Dr Couchman says the changes William spoke out against were “very invasive”.

“They were about making sure Chinese were on view, they were really pretty abhorrent,” she says.

“And if nobody had stood up, like William Ah Ket, to protest against them then they might’ve passed.”

William also represented Chinese-Australians challenging discriminatory legislation in the High Court.

One case he was involved in successfully challenged the Immigration Restriction Act — better known as the White Australia policy — in 1908.

William’s client, James Minahan, was born in Australia to an Anglo-Australian mother and Chinese father.

He went on to live in China for several years. On returning to Australia, he was threatened with deportation when he failed the dictation test that the law required “prohibited immigrants” to take.

Though the law was not dismantled until the 1970s, Mr Tang says it was a significant case at a time when there were active political attempts to limit Chinese immigration to Australia.

“It’s about a person’s right to identity and the place they were born, so it was pretty important,” he says.

Advice to his daughter on tackling racism

William later married English-Australian typist Gertrude Bullock, courting her for four years before her father would accept him.

The couple had four children — William, Stanley, Melaan and Toylaan.

Toylaan, the youngest daughter, died in 2015 at the age of 94.

In an interview with the National Library of Australia in 1993, she remembered her affluent childhood.

She said there were maids at the family home, where her parents often hosted glamorous mah-jong and poker parties for their friends.

“He played the game of affluence and gambling and carding and living it up,” she recalled.

“But when it came to law, he knew very well what it was like to struggle and be poor and oppressed, so his sympathies were always on the side of the underdog.”

Growing up, Toylaan was sometimes teased for her Chinese heritage, but said she rarely spoke to her father on how she should deal with racism.

One time, boys chased Toylaan and her sister home from Sunday school, throwing stones and calling them “Ching-chong Chinamen”.

Their father said “the boys were teasing her and boys tend to do that”.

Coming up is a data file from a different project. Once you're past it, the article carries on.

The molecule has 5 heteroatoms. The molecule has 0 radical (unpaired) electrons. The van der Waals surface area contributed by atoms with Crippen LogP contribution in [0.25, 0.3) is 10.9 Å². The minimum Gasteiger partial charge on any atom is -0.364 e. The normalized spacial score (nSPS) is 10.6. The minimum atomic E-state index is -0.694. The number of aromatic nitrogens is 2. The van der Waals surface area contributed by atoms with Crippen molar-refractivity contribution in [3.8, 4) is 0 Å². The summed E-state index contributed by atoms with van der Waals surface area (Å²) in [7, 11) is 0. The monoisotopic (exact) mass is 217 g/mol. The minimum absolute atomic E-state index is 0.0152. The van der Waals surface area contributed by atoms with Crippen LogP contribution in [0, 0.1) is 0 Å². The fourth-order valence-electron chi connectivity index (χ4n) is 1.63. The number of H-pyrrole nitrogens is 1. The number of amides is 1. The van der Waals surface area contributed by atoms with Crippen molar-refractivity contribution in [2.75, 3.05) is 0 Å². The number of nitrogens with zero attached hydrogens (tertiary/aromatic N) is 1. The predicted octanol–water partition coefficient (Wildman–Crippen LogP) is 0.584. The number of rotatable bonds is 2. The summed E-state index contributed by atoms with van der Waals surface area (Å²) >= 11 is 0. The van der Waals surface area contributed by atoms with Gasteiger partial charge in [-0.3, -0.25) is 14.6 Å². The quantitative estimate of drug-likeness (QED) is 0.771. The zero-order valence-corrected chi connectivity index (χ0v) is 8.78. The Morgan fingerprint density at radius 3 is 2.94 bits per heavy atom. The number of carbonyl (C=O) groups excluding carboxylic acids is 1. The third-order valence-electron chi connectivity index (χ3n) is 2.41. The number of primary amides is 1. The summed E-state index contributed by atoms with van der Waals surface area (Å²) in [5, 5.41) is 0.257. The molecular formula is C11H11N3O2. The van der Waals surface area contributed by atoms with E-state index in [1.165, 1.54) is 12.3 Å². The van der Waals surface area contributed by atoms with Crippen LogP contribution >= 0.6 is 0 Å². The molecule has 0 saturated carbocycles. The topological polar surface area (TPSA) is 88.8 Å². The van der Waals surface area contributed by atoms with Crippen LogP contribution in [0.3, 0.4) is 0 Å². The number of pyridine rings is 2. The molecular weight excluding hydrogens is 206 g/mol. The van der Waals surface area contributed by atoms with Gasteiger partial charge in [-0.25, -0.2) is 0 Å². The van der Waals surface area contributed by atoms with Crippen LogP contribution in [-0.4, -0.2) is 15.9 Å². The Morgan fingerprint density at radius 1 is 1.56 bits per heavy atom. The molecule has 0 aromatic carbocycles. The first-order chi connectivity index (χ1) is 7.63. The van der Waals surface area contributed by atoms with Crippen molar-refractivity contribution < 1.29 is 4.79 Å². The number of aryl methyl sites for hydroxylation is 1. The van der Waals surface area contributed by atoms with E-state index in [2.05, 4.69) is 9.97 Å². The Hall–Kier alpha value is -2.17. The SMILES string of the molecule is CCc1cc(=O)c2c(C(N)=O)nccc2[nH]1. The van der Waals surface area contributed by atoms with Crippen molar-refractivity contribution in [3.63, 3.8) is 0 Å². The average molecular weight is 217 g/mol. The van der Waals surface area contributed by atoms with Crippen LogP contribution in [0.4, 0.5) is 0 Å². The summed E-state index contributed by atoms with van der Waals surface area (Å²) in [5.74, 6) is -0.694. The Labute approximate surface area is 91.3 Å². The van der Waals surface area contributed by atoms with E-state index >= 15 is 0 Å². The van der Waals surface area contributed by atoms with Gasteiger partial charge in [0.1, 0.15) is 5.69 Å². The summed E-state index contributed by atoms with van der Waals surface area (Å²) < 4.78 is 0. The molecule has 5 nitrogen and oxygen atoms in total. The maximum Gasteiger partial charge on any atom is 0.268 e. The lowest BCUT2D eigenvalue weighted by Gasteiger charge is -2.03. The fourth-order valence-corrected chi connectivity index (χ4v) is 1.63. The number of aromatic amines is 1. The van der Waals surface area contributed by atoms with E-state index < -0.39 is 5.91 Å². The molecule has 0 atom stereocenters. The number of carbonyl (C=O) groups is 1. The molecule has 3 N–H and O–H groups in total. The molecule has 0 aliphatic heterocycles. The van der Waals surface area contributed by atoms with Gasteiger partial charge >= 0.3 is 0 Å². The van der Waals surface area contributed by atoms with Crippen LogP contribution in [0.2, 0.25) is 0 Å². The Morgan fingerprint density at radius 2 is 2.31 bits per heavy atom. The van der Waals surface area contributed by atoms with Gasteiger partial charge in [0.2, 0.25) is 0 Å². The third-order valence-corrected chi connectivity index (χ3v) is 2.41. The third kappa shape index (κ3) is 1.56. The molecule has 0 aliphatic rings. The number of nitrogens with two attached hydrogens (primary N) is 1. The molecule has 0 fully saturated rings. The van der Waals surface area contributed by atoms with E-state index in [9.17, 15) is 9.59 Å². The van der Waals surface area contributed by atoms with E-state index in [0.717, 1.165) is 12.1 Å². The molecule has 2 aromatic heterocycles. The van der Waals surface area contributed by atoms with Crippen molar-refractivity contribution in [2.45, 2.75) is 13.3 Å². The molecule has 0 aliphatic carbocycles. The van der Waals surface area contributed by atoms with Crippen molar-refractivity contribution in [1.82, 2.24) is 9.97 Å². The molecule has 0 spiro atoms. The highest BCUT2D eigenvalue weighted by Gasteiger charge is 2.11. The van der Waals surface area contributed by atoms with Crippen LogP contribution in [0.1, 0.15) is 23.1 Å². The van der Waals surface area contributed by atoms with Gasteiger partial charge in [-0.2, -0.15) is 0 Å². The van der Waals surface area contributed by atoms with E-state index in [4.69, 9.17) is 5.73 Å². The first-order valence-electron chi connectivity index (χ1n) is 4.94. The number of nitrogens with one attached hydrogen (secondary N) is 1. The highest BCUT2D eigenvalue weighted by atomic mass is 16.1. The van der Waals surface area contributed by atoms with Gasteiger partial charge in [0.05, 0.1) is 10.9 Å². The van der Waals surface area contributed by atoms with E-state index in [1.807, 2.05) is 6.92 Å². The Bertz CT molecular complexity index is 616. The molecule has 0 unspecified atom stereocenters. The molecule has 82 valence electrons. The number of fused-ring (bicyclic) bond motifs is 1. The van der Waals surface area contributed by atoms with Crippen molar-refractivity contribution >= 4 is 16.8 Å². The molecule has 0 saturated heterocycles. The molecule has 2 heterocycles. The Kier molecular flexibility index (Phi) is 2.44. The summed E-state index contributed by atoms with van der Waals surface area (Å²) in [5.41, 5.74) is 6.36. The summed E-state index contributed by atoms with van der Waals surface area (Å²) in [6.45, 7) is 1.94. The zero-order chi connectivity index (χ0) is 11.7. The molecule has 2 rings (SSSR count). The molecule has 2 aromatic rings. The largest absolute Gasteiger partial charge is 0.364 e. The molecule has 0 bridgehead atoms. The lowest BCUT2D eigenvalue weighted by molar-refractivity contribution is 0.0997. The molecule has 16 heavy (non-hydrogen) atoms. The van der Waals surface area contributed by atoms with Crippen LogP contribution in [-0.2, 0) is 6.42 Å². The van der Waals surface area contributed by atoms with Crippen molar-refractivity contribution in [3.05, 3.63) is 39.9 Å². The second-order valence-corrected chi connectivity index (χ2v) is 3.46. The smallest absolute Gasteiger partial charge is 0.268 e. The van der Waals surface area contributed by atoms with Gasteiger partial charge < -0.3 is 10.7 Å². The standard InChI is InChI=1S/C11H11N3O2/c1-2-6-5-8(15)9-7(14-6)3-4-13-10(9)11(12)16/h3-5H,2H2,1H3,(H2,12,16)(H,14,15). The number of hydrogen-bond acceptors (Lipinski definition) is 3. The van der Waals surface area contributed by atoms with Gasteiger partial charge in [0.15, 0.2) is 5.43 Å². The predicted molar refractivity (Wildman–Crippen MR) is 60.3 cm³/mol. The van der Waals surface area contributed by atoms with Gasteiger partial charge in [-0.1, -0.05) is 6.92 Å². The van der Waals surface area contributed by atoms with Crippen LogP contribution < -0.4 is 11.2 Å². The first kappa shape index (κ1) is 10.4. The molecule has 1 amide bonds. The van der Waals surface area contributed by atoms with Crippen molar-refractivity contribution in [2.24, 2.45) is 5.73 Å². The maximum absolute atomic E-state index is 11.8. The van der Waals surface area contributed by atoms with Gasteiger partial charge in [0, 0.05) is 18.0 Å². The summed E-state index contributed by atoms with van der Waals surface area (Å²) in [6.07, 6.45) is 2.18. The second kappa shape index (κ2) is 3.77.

But he added: “But do not ever be intimidated or pushed down or give into people who would harass you or tease you and laugh at you. Defend yourself nobly but always in a dignified fashion.”

‘Not afforded the same opportunities’

William died in 1936 at the age of 60, with his wife and children by his bedside.

Toylaan remembered his final words: “Unity is strength.”

In his more-than 30-year career, William was never promoted to the rank of senior barrister or appointed judge.

Mr Tang says it shows that, despite his talents, he suffered from a level of discrimination.

“He probably would’ve seen people that were junior to him progress past him in that career and of course that would’ve been disappointing to see that, and not be afforded the same opportunities as everyone else,” he says.

“That’s why his story’s so important to us.”

Blossom says her great grand-father’s little-known story is still relevant to contemporary Australia.

“Remembering William Ah Ket is about remembering these rights were fought for — they weren’t just given by the benevolent government,” she says.

Even though the laws he fought against no longer exist, she says Australia continues to treat new migrant groups with suspicion.

“Obviously there’s not a White Australia policy as such against Chinese migrants,” she says.

“But we’re living in days of the incarceration of refugees and asylum seekers.

“The borders of Australia have always been closed to people who aren’t white Australians. The marginalised group has shifted but it’s not that distant.”

By Jane Lee for The History Listen